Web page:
Naturally, we have a lot of customers stopping in to pick out something to wear for New Year’s Eve. Oddly enough, one topic that frequently comes up in conversation is champagne. New Year’s Eve is made for Champagne — and vice-versa. So, what are some things to look for?
There are increasing numbers of boutique Champagne and sparkling-wine producers making high-quality wines, and they’re showing up more often on local store shelves. So if you want to venture out a bit from the beaten path, don’t hesitate to approach your local wine purveyor and ask for a suggestion of something a little different. Many Finger Lakes wineries have varieties of sparkling wines that you might want to give a try.
For now, though, the shelves are stocked, the bottles are waiting — and the ball will be dropping before you know it. Here are a few of the basics you need to know when making your selection:
- Brut: The most common style of Champagne and sparkling wines, and also the driest, although some with terms such as “Extra Brut” can be even drier.
- Extra Dry: In the twisted lexicon of wine terms, these words, on a Champagne label, actually mean the wine is slightly sweeter than Brut. Go figure.
- Demi-sec, Doux: Sweeter styles of Champagne.
- Prosecco, Spumante, Asti Spumante: Italian sparklers; the spumantes are usually sweeter in style.
- Blanc de Blancs: A sparkler made exclusively from white grapes, usually chardonnay. Usually lighter in body.
- Blanc de Noirs: Made from red-wine grapes such as pinot noir and pinot meunier, though the skins are removed quickly so the wine remains white. Tend to be richer and more full-bodied.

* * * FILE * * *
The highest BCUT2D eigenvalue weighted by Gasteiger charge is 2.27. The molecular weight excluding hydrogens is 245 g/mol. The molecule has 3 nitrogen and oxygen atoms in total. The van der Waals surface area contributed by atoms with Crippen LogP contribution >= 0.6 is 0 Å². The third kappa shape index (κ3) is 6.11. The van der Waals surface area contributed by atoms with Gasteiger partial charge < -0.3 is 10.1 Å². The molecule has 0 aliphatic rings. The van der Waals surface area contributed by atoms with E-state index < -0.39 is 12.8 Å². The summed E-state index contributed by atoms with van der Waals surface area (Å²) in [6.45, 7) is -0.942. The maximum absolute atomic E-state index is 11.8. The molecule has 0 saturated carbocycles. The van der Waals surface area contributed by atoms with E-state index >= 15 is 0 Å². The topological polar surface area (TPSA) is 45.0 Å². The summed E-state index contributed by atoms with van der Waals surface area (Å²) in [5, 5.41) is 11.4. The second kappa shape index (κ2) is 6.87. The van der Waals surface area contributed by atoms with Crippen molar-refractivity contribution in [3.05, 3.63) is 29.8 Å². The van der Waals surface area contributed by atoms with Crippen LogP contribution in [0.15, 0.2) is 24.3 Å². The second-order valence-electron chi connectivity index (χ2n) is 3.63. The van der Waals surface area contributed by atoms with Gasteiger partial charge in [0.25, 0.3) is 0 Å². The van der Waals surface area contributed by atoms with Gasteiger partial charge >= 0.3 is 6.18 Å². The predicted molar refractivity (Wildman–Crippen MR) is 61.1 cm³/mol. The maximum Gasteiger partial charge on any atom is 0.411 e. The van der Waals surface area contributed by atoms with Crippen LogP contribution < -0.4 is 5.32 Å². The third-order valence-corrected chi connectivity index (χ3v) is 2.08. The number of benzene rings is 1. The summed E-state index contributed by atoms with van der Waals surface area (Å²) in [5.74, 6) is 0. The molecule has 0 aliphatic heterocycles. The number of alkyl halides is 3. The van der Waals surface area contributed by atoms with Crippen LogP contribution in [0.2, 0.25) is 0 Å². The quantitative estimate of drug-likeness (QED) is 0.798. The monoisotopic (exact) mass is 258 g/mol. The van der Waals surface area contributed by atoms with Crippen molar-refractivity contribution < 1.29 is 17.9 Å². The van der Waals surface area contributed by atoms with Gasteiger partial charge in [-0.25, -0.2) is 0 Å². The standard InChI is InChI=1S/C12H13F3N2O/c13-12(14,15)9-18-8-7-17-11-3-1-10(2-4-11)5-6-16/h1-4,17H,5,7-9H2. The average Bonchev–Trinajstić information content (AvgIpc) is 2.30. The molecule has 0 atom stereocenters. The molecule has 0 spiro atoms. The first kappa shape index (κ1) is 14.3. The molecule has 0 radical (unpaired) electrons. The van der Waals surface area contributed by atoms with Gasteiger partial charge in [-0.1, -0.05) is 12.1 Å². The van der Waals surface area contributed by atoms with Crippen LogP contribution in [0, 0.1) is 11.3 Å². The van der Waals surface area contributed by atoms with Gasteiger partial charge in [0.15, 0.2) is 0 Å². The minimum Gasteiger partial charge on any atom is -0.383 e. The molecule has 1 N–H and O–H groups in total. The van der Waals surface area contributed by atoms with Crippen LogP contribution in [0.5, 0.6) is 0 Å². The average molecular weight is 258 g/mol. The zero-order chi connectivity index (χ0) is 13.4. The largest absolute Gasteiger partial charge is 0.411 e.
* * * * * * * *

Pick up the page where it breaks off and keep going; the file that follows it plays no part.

- Méthode Champenoise: This designation means the secondary fermentation (the one that makes the bubbles) takes place in the bottle, not a giant holding tank.
Keeping it real
Champagne producers in the Champagne region of France don’t like it much when sparkling-wine producers elsewhere call their bubblies “Champagne,” and, well… they do have a point. Champagne is a region in France, and inside France, only wines that come from Champagne can be labeled, “Champagne.” So if you want to be totally accurate, there’s no such thing as California Champagne or New York Champagne. Those are sparkling wines — but not true Champagnes.
Popular Champagne Brands (Expect to Pay $30 – $70 per Bottle)
- Moet & Chandon
- Veuve Clicquot
- Nicolas Feuillatte
- G.H. Mumm
Prestige Champagne Brands (Expect to Pay $100 – $300 per Bottle)
- Dom Perignon Champagne
- Ace of Spades Champagne
- Cristal Champagne
- Krug Champagne
Finger Lakes Sparkling Wine Alternatives (Expect to Pay $15 – $40 per Bottle)
- Chateau Frank – Blanc de Noirs
- Hector Wine Company – Brut
- Lamoreaux Landing Wine Cellars – Blanc de Blanc
- Damiani Wine Cellars – Sparkling Brut
- Lucas Vineyards – NV Extra Dry Sparkling Wine
- Atwater Estate Vineyards – Cuvee Brut
- Lakewood Vineyards – Blanc de Noir
- Wagner Vineyards – Sparkling Riesling
- Glenora Wine Cellars – Brut
- Swedish Hill – NV Blanc de Blanc
- Hazlitt 1852 Vineyards – Gruveé
- Idol Ridge Winery – Sparkling Rosé
- Ariel – Brut Cuvee
- Fre (a Sutter Home label) – Brut
- Chateau de Fleur – NA California Sparkling Wine
Champagne is best served cold at about 43 to 48°F. In this range the smell and taste of the wine can be fully appreciated. This temperature can be achieved by placing the unopened bottle in an ice bucket — one-half ice and one-half water — for 20 to 30 minutes. There’s a little bit of controversy among wine aficionados about the correct type of glass to use for champagne but the conventional wisdom is that a champagne flute is the way to go. A champagne flute is stemware that is narrow at the top and allows the wine to remain carbonated for a longer period of time.
Plan Your Evening
It should go without saying that too much Champagne and driving any vehicle doesn’t mix very well together. If you plan to have a few, call a cab or have a designated driver ready for you and your guests. The rest of us will thank you.